A position in the “top 10” of EU member countries with the largest increase in installed capacity in photovoltaics is occupied by Greece for 2022, according to a related report by SolarPower Europe.

In particular, Greece is ranked 9th with 1.4 GW of new installed capacity in solar plants throughout the year, recording a significant increase from the 0.9 GW of the previous year.

The high rates of development of the sector in Greece are also underlined by the recent data of DAPEEP and which concern the Administrator’s assessment of the new units included in the country’s electricity system for 2023. Cumulatively, DAPEEP estimates that RES units with a total capacity of 2,105 MW are expected to be connected to the system in the new year with the lion’s share being occupied by photovoltaics, i.e. 1,584 MW. Wind farms will follow, increasing their portfolio by 412 MW, while the rest of the less widespread “green” technologies will follow.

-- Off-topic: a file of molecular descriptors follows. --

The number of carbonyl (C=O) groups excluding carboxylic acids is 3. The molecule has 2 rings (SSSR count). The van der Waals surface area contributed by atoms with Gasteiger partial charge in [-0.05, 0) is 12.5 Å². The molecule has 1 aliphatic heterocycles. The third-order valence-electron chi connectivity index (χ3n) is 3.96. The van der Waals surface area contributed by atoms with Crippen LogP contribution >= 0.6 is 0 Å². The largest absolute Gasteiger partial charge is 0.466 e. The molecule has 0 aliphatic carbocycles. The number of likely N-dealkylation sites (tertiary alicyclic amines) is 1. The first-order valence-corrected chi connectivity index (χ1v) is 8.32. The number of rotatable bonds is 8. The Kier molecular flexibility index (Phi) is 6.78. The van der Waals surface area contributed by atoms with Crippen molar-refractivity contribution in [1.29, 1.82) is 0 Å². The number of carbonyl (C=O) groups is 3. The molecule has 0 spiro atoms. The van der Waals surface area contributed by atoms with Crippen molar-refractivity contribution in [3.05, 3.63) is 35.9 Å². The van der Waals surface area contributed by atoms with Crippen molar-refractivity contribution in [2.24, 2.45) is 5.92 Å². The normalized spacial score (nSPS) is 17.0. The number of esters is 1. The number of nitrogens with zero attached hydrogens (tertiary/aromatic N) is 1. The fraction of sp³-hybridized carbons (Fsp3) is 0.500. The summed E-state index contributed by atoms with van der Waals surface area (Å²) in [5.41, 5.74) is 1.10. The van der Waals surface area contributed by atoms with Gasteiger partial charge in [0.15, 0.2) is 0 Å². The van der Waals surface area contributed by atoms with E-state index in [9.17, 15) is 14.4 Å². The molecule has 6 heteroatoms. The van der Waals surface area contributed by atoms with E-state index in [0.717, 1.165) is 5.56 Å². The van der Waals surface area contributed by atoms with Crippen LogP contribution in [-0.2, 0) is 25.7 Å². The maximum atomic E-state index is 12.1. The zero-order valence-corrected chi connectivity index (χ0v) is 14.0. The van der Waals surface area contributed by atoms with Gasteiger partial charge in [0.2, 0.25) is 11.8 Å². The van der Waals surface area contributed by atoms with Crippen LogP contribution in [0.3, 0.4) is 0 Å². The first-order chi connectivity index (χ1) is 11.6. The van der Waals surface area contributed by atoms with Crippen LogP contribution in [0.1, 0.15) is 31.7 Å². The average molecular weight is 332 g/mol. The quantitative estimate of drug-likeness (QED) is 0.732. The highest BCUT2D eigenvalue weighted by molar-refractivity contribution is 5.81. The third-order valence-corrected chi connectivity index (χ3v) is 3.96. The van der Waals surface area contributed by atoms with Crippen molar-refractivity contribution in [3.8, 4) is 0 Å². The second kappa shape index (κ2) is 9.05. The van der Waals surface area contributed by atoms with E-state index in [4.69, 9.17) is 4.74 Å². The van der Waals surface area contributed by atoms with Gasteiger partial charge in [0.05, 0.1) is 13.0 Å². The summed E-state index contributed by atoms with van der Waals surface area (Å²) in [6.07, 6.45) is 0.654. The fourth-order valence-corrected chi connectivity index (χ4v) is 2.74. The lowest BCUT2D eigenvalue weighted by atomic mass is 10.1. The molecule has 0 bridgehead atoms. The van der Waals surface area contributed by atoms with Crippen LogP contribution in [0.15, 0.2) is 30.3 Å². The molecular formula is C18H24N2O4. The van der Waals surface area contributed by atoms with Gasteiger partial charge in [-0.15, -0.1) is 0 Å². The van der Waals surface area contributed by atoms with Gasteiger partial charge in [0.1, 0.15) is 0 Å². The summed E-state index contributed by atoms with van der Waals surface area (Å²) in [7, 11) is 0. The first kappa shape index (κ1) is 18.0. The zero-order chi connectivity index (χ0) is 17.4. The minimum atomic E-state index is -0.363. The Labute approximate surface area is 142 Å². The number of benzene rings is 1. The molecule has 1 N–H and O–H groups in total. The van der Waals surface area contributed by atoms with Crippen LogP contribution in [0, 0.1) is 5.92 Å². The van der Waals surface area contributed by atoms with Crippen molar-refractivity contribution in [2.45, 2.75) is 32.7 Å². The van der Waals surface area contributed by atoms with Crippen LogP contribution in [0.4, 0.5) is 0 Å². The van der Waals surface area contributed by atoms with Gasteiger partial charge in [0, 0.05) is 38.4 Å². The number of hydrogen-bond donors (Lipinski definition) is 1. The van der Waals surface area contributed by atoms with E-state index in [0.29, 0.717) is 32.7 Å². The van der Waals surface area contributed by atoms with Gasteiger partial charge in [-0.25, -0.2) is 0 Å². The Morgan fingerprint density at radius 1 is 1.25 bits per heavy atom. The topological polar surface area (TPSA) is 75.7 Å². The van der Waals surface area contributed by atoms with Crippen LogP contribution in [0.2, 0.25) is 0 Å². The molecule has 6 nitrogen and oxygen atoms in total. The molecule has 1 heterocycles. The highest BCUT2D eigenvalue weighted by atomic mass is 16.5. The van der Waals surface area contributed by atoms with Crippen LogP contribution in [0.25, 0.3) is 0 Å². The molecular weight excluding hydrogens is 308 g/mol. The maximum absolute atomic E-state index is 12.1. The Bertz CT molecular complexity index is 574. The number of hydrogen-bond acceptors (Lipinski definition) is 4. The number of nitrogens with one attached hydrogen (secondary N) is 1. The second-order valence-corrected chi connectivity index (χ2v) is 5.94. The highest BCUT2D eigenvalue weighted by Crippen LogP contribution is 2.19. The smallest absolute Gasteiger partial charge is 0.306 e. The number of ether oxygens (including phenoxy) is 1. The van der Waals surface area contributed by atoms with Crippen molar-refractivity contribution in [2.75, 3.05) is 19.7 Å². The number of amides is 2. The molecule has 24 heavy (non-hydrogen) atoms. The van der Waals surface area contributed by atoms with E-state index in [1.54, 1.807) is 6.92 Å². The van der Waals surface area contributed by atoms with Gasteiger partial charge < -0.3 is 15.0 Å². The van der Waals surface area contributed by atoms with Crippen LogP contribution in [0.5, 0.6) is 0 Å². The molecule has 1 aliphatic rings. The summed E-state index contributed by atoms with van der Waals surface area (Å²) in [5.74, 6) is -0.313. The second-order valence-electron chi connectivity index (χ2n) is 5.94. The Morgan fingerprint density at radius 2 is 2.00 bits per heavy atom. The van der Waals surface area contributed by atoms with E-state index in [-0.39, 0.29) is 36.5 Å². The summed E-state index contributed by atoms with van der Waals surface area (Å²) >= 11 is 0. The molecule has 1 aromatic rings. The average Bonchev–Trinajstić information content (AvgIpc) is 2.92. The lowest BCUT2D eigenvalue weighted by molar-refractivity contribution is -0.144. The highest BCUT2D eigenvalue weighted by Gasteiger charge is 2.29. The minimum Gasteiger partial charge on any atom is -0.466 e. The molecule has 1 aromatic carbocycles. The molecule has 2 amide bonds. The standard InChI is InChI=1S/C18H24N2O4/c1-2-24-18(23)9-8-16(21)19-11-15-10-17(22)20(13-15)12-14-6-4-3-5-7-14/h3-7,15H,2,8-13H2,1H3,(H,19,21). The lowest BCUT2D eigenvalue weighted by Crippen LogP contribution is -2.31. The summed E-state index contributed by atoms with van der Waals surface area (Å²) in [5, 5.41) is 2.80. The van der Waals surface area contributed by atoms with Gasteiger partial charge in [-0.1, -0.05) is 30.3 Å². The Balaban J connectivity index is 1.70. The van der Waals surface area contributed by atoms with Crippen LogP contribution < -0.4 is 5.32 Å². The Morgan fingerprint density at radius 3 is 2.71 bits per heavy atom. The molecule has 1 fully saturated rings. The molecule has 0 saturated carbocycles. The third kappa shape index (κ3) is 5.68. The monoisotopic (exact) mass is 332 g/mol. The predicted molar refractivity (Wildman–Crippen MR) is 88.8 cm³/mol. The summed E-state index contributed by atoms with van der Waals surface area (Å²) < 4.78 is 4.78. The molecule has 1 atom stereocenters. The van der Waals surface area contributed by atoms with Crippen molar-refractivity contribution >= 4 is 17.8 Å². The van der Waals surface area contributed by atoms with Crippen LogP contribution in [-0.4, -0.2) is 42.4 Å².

Analyzing further the top 10 in Europe as reflected in the SolarPower Europe report, the final ranking in terms of first places did not hold any particular surprises with Germany maintaining the reins in continuation of a corresponding first place in 2021.

Specifically, Europe’s largest market closed the year measuring 7.9 GW of new installed solar capacity, according to SolarPower Europe’s report on the photovoltaic market 2022-2026. It is noted that Greece is the 9th largest market in terms of new capacity for 2022.

In a “breathing” distance, Spain follows with 7.5 GW, followed by Poland with 4.9 GW, the Netherlands with 4.0 GW and France with 2.7 GW in new installed capacity for 2022.

Although the “top 5” remains the same compared to 2021, there were developments in the “top 10” category with two new entries, those of Portugal and Sweden, which displaced Hungary and Austria from the relevant ranking.

Another interesting fact is that the top 10 markets in Europe move on the GW scale. In 2022, 26 of the 27 EU Member States exceeded the levels in terms of new installed capacity of the immediately previous year.